I was eager for another way of making decisions that would be more like a spiritual practice than a business procedure. For some time I had been intrigued by the discernment practices of the Quakers (also called “Friends”). The Quakers seek to discern God’s leading in silence. In what is called the Meeting of Friends they seek to make themselves open to the leading of the Spirit. When a Friend experiences an “opening” (that is, a revelation or insight), it is shared with others in the Meeting. The rest of the time Friends wait in silence. When they meet to make decisions, Friends strive to obtain the “sense of the meeting” from those present before taking action. Votes are not taken and, in fact, the Meeting proceeds in a way that is even something more than building consensus. If a minority opinion is deeply felt and continues to be raised, the Meeting will continue to hear it until such a time as a “sense of the Meeting” is achieved.
As intrigued as I was by these discernment practices, they came from outside our tradition. They were a long way from Robert’s Rules, which our bylaws stipulated were to be followed in church meetings. Besides, I could not imagine the verbal and passionate members of my congregation sitting very long in silence. Gratefully, at this same time I was doing a lot of reading about the early history of the Congregational tradition in anticipation of our congregation’s bicentennial. There I encountered some of the spiritual riches of my own heritage that, in many respects, had been lost along the way.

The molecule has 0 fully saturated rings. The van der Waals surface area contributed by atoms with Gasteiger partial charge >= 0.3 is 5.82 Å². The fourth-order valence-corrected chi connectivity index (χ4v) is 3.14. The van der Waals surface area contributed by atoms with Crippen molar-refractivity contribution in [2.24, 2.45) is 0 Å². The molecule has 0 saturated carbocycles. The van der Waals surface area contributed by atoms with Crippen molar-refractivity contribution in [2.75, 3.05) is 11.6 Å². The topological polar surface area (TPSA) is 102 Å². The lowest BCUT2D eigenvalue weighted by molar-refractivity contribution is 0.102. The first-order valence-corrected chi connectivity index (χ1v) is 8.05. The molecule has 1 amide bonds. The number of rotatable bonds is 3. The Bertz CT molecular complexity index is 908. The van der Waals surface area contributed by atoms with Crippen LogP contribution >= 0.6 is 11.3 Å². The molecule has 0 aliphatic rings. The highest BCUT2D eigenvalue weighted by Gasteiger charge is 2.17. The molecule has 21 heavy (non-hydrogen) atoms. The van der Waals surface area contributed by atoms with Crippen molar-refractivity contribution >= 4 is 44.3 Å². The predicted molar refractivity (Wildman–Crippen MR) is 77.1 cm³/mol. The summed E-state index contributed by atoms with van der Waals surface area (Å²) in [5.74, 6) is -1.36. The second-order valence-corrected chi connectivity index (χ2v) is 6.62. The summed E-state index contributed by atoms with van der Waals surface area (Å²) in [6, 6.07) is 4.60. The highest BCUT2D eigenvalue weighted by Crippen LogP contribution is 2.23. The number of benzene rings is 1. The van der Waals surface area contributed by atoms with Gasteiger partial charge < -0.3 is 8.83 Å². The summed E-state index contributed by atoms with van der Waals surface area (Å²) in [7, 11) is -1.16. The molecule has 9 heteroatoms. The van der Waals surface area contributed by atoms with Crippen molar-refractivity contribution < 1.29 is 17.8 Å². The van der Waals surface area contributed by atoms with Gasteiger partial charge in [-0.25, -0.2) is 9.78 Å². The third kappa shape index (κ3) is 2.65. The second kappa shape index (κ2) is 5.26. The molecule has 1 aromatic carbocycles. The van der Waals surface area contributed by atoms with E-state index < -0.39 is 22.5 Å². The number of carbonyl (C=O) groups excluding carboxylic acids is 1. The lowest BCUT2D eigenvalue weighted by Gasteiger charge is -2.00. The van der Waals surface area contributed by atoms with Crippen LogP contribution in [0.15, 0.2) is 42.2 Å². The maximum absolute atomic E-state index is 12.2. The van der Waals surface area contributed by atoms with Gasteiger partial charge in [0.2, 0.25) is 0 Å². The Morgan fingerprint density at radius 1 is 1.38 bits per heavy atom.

Perhaps the most distinctive characteristic of the Congregationalists was their belief that no individual—whether a bishop, priest, or lay leader—is fully equipped to discern and follow God’s will. The early Congregationalists believed that the workings of the Holy Spirit can be discerned in community by receptive hearts that are molded in prayer. They put into practice their understanding that the gathered community is the true vessel of the Spirit of Christ—a term that they used often. They met often and their meetings were seen as opportunities to encounter God in their midst. That is, they were more like worship than legislative sessions. The community did not gather for decision making as much as for discernment. They listened to one another not out of some humanist notion that people of opposing views are worthy of respect but because one can never know who the Spirit will choose to speak through on any given occasion. In other words, these forebears in the Congregational tradition approached decision making very much like the Quakers do—only they talked more.